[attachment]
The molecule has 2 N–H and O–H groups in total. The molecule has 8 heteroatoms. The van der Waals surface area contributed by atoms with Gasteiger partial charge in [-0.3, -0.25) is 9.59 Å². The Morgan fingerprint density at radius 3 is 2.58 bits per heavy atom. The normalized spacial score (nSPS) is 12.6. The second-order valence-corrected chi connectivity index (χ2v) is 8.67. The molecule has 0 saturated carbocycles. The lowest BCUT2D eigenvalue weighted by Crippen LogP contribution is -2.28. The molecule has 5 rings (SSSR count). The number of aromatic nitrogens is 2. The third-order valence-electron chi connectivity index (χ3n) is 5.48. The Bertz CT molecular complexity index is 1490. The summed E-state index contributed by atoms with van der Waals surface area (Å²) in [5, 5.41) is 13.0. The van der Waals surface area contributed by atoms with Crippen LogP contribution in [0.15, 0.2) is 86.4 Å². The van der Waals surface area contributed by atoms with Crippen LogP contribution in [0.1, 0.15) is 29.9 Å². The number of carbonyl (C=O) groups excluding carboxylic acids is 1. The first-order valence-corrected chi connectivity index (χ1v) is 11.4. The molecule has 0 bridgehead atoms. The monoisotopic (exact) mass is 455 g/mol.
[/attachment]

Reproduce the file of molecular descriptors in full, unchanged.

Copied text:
The molecule has 2 N–H and O–H groups in total. The molecule has 8 heteroatoms. The van der Waals surface area contributed by atoms with Gasteiger partial charge in [-0.3, -0.25) is 9.59 Å². The Morgan fingerprint density at radius 3 is 2.58 bits per heavy atom. The normalized spacial score (nSPS) is 12.6. The second-order valence-corrected chi connectivity index (χ2v) is 8.67. The molecule has 0 saturated carbocycles. The lowest BCUT2D eigenvalue weighted by Crippen LogP contribution is -2.28. The molecule has 5 rings (SSSR count). The number of aromatic nitrogens is 2. The third-order valence-electron chi connectivity index (χ3n) is 5.48. The Bertz CT molecular complexity index is 1490. The summed E-state index contributed by atoms with van der Waals surface area (Å²) in [5, 5.41) is 13.0. The van der Waals surface area contributed by atoms with Crippen LogP contribution in [0.15, 0.2) is 86.4 Å². The van der Waals surface area contributed by atoms with Crippen LogP contribution in [0.1, 0.15) is 29.9 Å². The number of carbonyl (C=O) groups excluding carboxylic acids is 1. The first-order valence-corrected chi connectivity index (χ1v) is 11.4. The molecule has 0 bridgehead atoms. The monoisotopic (exact) mass is 455 g/mol.